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Re: Uncloaking....Now! (with questions)

Howard asks

:When exactly do Iris (TB) store energy for bloom?

The iris rhizomes (where the energy for bloom is stored) do most of their
growing during the spring and fall; they go semi-dormant during the winter
and summer, depending to some degree on climate. During the spring, the
non-blooming rhizomes do grow larger, store energy, and produce an
embryonic bloomstalk within the fan. However, this period of growth is
not adequate to produce a full, healthy bloom. The fall growing period
adds strength to the rhizome, and the period in the spring immediately
before bloom is also necessary to make a good stalk. If a rhizome is
fully developed by transplant time in the summer, but deprived of good
fall or spring growth (by being moved, say), it may try to produce a
stalk, but the stalk is likely to be small or misshapen.

The short answer then is irises have a growth cycle like that of many
other perennials, except for the semi-dormant period in midsummer, when
many other plants are actively growing.

:The rear yard which faces south would be ideal for Iris save for a HUGE tree
:in the yard of the home behind mine. I have been watching the sun and the
:leaves to see where the patches of sun are and how they move. The best I can
:do is dappled sun for 5 hours on good days. Are there any Iris that will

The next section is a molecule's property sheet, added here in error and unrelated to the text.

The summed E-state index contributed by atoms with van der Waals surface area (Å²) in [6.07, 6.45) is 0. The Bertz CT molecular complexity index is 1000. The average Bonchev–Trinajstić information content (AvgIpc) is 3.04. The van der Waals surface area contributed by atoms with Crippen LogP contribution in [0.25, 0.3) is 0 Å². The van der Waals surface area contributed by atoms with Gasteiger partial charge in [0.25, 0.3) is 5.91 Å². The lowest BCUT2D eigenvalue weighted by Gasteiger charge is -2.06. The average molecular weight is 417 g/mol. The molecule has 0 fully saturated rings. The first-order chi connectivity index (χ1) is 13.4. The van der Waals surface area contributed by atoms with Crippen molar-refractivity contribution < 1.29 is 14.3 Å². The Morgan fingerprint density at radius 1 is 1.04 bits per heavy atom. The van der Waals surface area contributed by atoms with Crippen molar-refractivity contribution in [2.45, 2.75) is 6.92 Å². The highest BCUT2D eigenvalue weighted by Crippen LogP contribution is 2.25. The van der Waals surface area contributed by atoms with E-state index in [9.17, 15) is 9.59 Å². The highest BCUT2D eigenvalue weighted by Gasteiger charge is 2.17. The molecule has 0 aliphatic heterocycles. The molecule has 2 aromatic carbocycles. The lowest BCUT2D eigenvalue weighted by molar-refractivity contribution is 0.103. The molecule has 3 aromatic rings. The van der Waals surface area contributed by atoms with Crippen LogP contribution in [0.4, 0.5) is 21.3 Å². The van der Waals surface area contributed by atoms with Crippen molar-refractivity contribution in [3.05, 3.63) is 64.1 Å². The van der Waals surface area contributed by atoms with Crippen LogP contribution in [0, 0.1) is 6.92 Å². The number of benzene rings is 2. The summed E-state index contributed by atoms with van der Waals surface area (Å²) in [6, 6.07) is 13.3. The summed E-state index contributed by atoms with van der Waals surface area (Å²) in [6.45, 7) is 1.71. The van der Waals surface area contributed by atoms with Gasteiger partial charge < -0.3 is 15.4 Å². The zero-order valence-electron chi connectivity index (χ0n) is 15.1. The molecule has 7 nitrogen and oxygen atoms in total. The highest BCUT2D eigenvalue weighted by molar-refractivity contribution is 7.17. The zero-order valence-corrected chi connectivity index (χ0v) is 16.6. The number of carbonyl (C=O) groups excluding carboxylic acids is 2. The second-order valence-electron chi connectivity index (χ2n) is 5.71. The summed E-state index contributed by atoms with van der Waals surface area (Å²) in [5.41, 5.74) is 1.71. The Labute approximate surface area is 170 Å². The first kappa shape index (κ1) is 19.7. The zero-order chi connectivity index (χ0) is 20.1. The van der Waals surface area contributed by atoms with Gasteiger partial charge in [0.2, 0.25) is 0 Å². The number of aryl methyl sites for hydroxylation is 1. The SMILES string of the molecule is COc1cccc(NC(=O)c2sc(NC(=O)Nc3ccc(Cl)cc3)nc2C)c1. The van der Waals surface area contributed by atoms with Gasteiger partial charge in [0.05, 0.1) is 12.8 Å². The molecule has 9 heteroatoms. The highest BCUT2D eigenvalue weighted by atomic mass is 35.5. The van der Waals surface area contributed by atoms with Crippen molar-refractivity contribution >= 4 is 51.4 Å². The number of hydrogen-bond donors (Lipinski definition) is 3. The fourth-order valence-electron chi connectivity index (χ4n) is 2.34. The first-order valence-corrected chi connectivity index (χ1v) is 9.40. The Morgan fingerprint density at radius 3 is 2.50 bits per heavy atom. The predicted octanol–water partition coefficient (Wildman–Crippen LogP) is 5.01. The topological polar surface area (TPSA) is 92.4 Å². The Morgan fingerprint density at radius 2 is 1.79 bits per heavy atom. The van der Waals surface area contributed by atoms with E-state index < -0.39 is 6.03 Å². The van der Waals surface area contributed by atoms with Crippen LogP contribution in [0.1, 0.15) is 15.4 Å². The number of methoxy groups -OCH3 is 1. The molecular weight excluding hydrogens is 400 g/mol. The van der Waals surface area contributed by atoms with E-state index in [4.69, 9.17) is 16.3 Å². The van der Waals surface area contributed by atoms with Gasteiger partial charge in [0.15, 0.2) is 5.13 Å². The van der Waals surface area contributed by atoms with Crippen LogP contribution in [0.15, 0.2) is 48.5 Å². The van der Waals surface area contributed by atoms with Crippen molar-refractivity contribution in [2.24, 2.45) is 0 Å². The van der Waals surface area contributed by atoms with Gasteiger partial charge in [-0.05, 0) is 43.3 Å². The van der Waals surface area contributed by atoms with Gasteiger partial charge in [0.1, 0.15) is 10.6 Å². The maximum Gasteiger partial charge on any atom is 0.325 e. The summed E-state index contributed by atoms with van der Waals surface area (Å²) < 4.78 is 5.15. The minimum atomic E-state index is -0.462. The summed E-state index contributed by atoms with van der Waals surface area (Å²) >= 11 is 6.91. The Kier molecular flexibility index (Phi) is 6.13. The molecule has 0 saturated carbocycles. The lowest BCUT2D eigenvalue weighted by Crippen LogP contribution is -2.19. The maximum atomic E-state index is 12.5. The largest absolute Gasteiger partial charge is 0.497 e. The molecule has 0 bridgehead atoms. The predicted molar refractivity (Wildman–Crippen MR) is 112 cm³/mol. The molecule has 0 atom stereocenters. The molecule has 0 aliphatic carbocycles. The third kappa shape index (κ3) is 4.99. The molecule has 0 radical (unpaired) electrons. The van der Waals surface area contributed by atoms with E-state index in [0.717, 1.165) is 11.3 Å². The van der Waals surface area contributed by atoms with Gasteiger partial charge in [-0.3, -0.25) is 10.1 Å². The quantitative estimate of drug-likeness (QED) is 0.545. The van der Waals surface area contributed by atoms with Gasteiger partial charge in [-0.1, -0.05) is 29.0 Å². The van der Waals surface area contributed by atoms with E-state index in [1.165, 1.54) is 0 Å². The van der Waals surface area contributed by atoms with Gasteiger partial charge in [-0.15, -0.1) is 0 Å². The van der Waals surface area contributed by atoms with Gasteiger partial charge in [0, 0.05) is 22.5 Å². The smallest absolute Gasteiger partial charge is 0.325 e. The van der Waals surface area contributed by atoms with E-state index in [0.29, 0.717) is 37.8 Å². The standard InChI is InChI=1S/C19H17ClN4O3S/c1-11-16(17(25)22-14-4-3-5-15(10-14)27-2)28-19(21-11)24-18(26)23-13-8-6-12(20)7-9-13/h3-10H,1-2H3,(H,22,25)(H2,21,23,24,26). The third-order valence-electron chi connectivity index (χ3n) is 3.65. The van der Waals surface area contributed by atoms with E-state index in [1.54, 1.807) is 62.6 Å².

:tolerate these conditions?

That's not good for most irises. There's a pretty little species called
Iris cristata that likes those kinds of conditions, but it is not big
and showy--more of a wildflower look.

:Failing that, I noticed on the back page of the
:new "Schreiners" catalog an invitation to try growing Iris indoors. As

I saw that material in the catalog. I think the main thrust was irises
in pots for use on a patio or balcony, but they seemed to be encouraging
even people with less "outdoors" than that to try pot culture. I know
others who have done this. It does work, but it is important to have
lots of light (somehow), and to give them some time outside if at all

I think the idea would be to let them grow outside and bloom inside,
rather than the other way around.  :)

Happy irising, Tom.


Tom Tadfor Little         tlittle@lanl.gov  -or-  telp@Rt66.com
technical writer/editor   Los Alamos National Laboratory
Telperion Productions     http://www.rt66.com/~telp/

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